The quid pro quo theory
Sisk, Gregory C.
GCSISK at stthomas.edu
Wed Jun 16 15:53:34 PDT 2004
The "grid" or integrated approach to the Religion Clauses (or more
accurately, singular Clause) articulated by Chip Lupu is a most valuable way
to explore the clauses.
With acknowledgement of our considerable indebtedness to Chip, our
forthcoming Ohio State Law Journal empirical study of religious liberty
decisions in the lower federal courts further develops each of those four
grids as models -- Pro-Religion (Weak EC, Strong FE), Anti-Political (Strong
EC, Strong FE), Judicial-Restraint (Weak EC, Weak FE), and Pro-Secular
(Strong EC, Weak FE) -- and tests them in practice. The results were rather
interesting (i.e., Catholic judges almost significant on the Pro-Religion
Model, while Jewish judges were signficantly correlated with the
Anti-Political Model). Although the reprints have been slow to arrive, a
link is set out below:
(Note that if the link breaks across a line in your e-mail, you may need to
cut and paste it into your browser for it to work.)
Michael's description of where a person with a particular interest would be
located among those models strikes me as correct, with the exception of
describing those in the Weak EC, Weak FE category as only interested in
protecting the prerogatives of the majority. Although this is not the
category into which I would place myself (while the models are by nature
somewhat crude, I'd probably fall into the Pro-Religion category), I cannot
imagine that those who adopt the Weak EC, Weak FE approach on principle
would see themselves merely as endorsing the tyranny of the majority.
Rather, giving each position its full due, this is best understood as a
Judicial-Restraint approach that reflects a distrust of the judiciary and an
attendant preference for democratic institutions including the capacity of
those institutions to provide protection to minorities.
From: Lupu [mailto:iclupu at law.gwu.edu]
Sent: Wednesday, June 16, 2004 3:42 PM
To: Law & Religion issues for Law Academics
Subject: RE: The quid pro quo theory
The piece to which Michael Newsom refers is The Trouble with
Accommodation, 60 GW L Rev. 743, 779-781(1992). But the 4th
category is Weak EC, Weak FE (Michael accidentally wrote the 4th
one as a repeat of the third).
On 16 Jun 2004 at 16:26, Newsom Michael wrote:
> I apologize for responding to this post at this late date. However, I
> want to refer everybody to Lupu's piece (the name of which escapes me)
> in which he establishes a "grid" analysis of the two clauses.
> If I understand him aright, it goes something like this:
> (1) Strong EC, Strong FE
> (2) Strong EC, Weak FE
> (3) Weak EC, Strong FE
> (4) Weak EC, Strong FE.
> Those interested in protecting minority rights might find themselves
> in group (1).
> Those interested in protecting the prerogatives of the majority might
> find themselves in group (4).
> Those interested in promoting religious values, and the role of
> religion in public life might find themselves in group (3).
> Those interested in keeping religion at bay or in check might find
> themselves in group (2).
> These four pairings capture rather nicely the dynamic and the dilemma
> of the Religion Clauses. Add a dash of Protestant Empire (or any
> other large historical construct if this one doesn't work), a pinch of
> race (particularly as it intersects with religion), and we are off and
> -----Original Message-----
> From: Volokh, Eugene [mailto:VOLOKH at law.ucla.edu]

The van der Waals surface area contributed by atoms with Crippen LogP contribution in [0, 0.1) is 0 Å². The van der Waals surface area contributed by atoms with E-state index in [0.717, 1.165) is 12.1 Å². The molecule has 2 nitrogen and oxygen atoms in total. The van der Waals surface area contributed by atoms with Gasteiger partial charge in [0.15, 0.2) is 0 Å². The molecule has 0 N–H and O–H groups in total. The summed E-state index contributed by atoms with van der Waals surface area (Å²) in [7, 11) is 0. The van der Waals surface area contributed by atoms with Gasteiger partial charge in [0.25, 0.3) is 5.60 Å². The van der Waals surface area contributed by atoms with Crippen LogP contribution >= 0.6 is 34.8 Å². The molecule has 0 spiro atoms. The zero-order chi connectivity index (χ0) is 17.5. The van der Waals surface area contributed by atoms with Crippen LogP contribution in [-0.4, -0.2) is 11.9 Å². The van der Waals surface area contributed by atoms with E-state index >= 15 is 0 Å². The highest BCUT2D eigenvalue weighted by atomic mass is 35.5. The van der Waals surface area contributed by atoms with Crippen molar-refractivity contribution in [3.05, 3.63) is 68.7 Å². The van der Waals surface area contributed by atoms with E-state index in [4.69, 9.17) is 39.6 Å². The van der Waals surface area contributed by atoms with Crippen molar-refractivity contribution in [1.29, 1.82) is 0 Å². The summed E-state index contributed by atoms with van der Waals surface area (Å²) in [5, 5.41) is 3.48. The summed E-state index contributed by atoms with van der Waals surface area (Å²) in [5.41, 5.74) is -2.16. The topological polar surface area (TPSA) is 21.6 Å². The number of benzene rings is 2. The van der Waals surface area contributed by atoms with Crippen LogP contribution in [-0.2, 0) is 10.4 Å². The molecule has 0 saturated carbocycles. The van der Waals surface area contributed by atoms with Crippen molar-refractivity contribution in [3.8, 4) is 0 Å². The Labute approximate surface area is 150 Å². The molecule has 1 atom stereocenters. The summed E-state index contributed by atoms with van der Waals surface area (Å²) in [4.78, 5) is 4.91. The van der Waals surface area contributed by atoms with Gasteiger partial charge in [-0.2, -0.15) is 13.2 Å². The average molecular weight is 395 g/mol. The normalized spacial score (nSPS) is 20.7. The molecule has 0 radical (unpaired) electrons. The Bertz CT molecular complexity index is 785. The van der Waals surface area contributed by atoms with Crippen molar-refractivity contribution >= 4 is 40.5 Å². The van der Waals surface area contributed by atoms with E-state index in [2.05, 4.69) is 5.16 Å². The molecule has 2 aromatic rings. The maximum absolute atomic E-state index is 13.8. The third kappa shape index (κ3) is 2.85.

> Sent: Thursday, June 10, 2004 12:30 AM
> To: Law & Religion issues for Law Academics
> Subject: The quid pro quo theory
> I've always been puzzled about this "quid pro quo" theory of the
> Religion Clauses. There is no "religion as a source of values and
> beliefs"; there are *religions* (or denominations) as a source of
> values and beliefs. Many of them may share many values, but they will
> also differ on many values and goals. The members of the religions
> will be different, too. True, there are some cultural battles in
> which secularists are aligned on one side and religious observers of
> many faiths on another. But those are only a small fraction of all
> potential battles over values and beliefs, it seems to me; and even in
> those, a person's religious denomination is likely to be as important
> as his felt religiosity.
> Is there much reason to believe that the religions -- or, perhaps more
> importantly, religious believers -- benefited by rigorous Free
> Exercise Clause protection will be the same as the ones burdened by a
> rigorously enforced Establishment Clause? Historically, Catholics
> have been quite burdened by a rigorous Establishment Clause, and have
> gotten very few benefits from the Free Exercise Clause, even when it
> was relatively rigorous. (They might have gotten some benefits from
> religious accommodations, such as the sacramental wine exemption, but
> not from the Free Exercise Clause as such.) On the other hand, the
> Amish have gotten some benefits from a rigorous Free Exercise Clause,
> but it's not clear that they have been much burdened by the
> Establishment Clause, even when it was relatively rigorous.
> I'm not even sure that the benefits of a rigorous Free Exercise Clause
> and the burdens imposed by a rigorous Establishment Clause will even
> out if you aggregate the effects on all the religions. But I don't
> see how such an aggregation would be proper. Or am I mistaken?
> To post, send message to Religionlaw at lists.ucla.edu
> To subscribe, unsubscribe, change options, or get password, see
Ira C. ("Chip") Lupu
F. Elwood & Eleanor Davis Professor of Law
The George Washington University Law School
2000 H St., NW
Washington D.C 20052
ICLUPU at main.nlc.gwu.edu
ICLUPU at law.gwu.edu
To post, send message to Religionlaw at lists.ucla.edu
To subscribe, unsubscribe, change options, or get password, see
More information about the Religionlaw